BEIJING, July 3 (Xinhua) -- Chinese Initial Public Offering (IPO) volume and value may see a considerable rise later this year after lackluster performance in the first six months, according to a report released by PricewaterhouseCoopers (PwC).
PwC expected around 100 companies to be listed in the second half of 2014, which would raise 70 to 120 billion yuan (11 to 19 billion U.S. dollars). The Shanghai Main Board will attract about 20 listings while the Shenzhen SME Board could host nearly 80 IPOs, PwC said Thursday.
According to PwC's forecast, average price earning (PE) ratio of companies listed in 2014 would fall in the range between 20 and 40.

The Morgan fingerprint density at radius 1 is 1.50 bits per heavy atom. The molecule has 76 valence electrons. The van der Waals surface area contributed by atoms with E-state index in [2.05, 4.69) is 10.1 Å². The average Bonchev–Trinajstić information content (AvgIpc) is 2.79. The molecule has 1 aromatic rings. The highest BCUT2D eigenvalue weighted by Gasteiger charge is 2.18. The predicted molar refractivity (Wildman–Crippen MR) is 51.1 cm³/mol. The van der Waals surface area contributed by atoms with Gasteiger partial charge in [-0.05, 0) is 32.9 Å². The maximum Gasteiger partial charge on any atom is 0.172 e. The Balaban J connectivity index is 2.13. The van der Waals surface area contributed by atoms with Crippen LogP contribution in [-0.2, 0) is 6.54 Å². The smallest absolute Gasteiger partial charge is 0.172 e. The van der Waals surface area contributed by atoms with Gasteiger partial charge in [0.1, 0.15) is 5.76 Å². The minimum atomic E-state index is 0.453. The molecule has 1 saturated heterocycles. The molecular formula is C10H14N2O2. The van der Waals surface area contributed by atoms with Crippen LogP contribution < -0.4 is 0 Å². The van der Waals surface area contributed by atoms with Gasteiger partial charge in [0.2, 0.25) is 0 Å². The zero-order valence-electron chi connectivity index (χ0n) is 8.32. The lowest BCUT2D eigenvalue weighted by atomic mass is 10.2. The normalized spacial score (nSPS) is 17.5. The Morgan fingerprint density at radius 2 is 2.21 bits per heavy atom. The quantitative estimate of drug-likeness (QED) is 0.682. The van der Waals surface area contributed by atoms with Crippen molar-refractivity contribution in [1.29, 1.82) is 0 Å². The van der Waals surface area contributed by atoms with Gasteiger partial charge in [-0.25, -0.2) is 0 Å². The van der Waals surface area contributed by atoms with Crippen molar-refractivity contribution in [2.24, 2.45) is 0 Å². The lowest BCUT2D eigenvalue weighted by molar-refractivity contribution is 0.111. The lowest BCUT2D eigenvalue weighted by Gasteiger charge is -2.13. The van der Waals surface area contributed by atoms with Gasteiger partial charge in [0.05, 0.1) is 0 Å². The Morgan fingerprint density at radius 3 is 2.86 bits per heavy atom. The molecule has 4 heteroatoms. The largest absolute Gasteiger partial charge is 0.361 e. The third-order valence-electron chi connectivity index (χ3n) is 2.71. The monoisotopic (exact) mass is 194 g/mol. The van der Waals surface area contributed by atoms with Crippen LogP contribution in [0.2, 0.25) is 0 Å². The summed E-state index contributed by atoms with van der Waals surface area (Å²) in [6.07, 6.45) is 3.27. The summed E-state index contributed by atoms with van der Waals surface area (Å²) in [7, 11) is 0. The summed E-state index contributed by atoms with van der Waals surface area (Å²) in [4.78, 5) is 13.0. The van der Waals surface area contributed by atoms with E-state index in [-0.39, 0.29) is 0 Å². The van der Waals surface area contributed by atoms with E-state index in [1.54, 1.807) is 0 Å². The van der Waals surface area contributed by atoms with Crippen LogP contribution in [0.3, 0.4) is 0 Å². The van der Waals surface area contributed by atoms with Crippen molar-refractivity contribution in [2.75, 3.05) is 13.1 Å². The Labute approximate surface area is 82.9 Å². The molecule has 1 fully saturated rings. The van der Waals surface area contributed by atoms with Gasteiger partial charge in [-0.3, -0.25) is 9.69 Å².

"The PE ratio is returning to a reasonable level," said Jean Sun, PwC China Assurance Partner.
In the first half of 2014, 52 companies went public, raising 35.2 billion yuan, down 50 percent and 55 percent respectively, compared to the same period in 2012.
"The average volume of funds raised is a historic low for the past few years," the report said.
PwC attributed the sluggish IPO performance to changing economic conditions and the regulatory climate.
"We noticed that the uncertain regulatory climate affected companies' strategic planning and the capital markets' development," said Frank Lyn, PwC China and Hong Kong Markets Leader.
The Chinese securities regulator shut down IPOs completely in 2013 to overhaul the application process and resumed the funding pipeline in January.